Hunger NYC: Still suffering

Cyril Josh Barker | 11/22/2018, midnight
Approximately 1.4 million New Yorkers don’t know where their next meal is coming from. As families prepare for the holiday ...
Volunteers unload some of the 2,500 meals at First Baptist Church in Brooklyn Lem Peterkin photo

Approximately 1.4 million New Yorkers don’t know where their next meal is coming from. As families prepare for the holiday season, new numbers indicate that many people in the area are struggling, even with a so-called improving economy that’s being celebrated by the White House.

According to two reports released this week by two of the city’s hunger advocacy groups, many food pantries are struggling to meet the demands and frequently have long lines. Many of those who are hungry are working.
“We are in need of more funding to be able to meet the needs of all of our clients who come to our pantry,” said Alice Jackson, who serves as the pantry coordinator at New St. John Baptist Church in the Bronx. “We have had to close several times each month because we don’t have food for our clients.”

The report “Reflections of Hunger from the Front Lines,” released this week by the Food Bank for NYC, found that cuts to food stamps are a factor in the growing number of people using food pantries.

Food Bank surveyed 735 leaders from soup kitchens and food pantries from across the city between Oct. 6 and Oct. 29. Nearly 80 percent of food pantries and soup kitchens across the city have seen elevated traffic over the past five years since funding for the Supplemental Nutrition Assistance Program was cut.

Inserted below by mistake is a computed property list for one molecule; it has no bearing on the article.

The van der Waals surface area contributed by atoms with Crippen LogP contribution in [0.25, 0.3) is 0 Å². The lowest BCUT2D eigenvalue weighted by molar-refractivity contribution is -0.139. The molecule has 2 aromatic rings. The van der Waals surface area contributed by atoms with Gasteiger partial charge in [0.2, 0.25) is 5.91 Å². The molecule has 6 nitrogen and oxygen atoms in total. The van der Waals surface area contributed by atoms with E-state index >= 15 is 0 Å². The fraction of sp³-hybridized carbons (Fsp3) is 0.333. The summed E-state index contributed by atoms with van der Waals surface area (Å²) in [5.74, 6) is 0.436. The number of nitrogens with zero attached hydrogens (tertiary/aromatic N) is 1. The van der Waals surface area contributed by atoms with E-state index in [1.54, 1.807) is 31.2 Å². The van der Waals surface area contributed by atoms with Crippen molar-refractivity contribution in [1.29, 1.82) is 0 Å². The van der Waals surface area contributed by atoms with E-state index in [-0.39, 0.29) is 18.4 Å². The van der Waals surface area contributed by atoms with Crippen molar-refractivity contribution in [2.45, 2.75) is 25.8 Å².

“This snapshot describes what we’re seeing right now on the front lines and comes directly from the men and women most intimately involved in ending hunger across the five boroughs,” said Food Bank For New York City President and CEO Margarette Purvis. “Our survey’s findings make it clear that in the 35th year of the city’s emergency food network, the perceived profile of reach and capacity of the neighborhood soup kitchens has completely changed.”

Wednesday, Food Bank gave a firsthand look at the problem in Harlem where more than 500 of the city’s most vulnerable residents were fed at a pre-Thanksgiving meal. To-go meals were also handed out for people to eat on Thanksgiving Day.

“Ironically, unemployment is at an all-time low, but the reality is that the jobs are mostly part-time and although more people are employed, the desperation is higher because this same population that is working no longer qualifies for SNAP benefits,” said Teresa Conception, executive program director of U.M. Church of the Village.

The formerly Republican-ran U.S. Congress approved cuts to food stamps passing earlier this year. The GOP politicians believed the food benefits discourage people from working; however, people are not only left jobless but also hungry.

“This is a perfect time to pull people out of poverty, into the workforce, onto the ladder of opportunity,” former House Speaker Paul Ryan said in June.

As the number of people in need of food goes up, so does the price. The average cost of a meal is up 27 percent across all boroughs and 46 percent in Manhattan alone. Nearly one in five, or 19 percent, of New York City residents rely on SNAP.